The tomb, dedicated to the city locksmith Gaetano Simoli and his wife Liberata Morini, was certainly the most successful work of the sculptor Tullo Golfarelli (1853-1928), demonstrating both artistic inspiration and adherence to the ideals of progressiveness and class struggle that were associated with his friends Giosue Carducci and Giovanni Pascoli.
The life-sized statue depicts a young blacksmith, proud and haughty, caught in a moment of rest, one hand resting on the hip, the other on the hammer resting on top of the anvil.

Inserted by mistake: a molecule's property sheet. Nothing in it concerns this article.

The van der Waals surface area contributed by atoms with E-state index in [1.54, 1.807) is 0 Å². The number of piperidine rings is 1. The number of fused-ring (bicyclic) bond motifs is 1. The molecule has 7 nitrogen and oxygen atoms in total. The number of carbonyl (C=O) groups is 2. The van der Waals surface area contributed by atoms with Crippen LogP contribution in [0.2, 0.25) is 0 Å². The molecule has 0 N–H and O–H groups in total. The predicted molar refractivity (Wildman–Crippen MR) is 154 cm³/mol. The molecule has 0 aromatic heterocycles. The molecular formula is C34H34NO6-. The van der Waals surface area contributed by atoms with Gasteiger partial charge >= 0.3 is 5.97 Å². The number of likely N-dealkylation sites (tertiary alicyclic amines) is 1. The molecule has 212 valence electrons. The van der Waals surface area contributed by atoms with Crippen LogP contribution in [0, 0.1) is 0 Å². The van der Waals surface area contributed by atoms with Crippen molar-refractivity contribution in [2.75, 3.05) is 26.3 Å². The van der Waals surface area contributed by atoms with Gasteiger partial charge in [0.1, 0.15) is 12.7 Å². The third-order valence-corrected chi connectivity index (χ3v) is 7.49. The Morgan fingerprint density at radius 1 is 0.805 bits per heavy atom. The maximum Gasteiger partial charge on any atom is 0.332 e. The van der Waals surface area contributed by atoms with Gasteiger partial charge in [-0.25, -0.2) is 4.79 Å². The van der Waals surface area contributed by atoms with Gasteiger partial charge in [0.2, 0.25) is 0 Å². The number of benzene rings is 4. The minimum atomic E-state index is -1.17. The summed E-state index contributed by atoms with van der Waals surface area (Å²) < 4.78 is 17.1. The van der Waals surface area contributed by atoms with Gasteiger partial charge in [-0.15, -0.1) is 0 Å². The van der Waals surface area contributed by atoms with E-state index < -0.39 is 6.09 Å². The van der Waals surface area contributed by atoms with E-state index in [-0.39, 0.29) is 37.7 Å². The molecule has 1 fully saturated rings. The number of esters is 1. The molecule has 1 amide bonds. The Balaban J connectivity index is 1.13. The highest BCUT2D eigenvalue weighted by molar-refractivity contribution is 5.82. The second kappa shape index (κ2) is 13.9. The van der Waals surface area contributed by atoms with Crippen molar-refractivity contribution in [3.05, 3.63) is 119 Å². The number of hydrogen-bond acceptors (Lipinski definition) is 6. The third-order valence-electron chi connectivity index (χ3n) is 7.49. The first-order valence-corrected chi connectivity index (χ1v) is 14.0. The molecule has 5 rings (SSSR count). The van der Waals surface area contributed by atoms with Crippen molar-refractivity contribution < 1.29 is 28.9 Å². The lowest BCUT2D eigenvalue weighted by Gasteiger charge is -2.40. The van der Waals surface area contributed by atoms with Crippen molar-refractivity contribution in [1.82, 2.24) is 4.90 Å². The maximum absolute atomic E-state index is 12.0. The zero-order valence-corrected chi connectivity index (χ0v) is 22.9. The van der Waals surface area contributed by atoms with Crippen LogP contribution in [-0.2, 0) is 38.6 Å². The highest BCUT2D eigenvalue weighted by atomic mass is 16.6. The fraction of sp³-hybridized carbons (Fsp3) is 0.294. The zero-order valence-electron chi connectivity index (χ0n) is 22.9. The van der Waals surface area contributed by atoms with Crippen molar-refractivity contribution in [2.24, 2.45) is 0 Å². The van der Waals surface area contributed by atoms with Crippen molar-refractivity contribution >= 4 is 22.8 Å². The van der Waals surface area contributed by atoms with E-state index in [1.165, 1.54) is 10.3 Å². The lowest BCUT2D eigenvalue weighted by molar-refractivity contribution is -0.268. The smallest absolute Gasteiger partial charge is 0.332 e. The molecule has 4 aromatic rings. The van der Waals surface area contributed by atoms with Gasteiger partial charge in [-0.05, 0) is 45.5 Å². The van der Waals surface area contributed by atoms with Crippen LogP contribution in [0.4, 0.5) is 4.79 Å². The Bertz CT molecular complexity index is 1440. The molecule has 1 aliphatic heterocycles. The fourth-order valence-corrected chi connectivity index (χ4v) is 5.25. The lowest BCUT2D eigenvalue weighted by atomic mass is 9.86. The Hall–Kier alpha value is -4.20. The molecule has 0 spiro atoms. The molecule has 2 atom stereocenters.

The work was the result of a request in Simoli's will, who saved his whole life to fulfil the dream of a funeral monument that would pass down his memory to posterity. At the foot of the statue the inscription "labor" bears witness of the pride of the deceased in his class, becoming the very symbol of the exaltation of work. On the pedestal is placed a medallion with the image of the two elderly spouses.
Originally placed in front of this work was the tomb of the Stoppani family, its ideal counterpart, then moved to the Nineth Cloister, also the work of Golfarelli.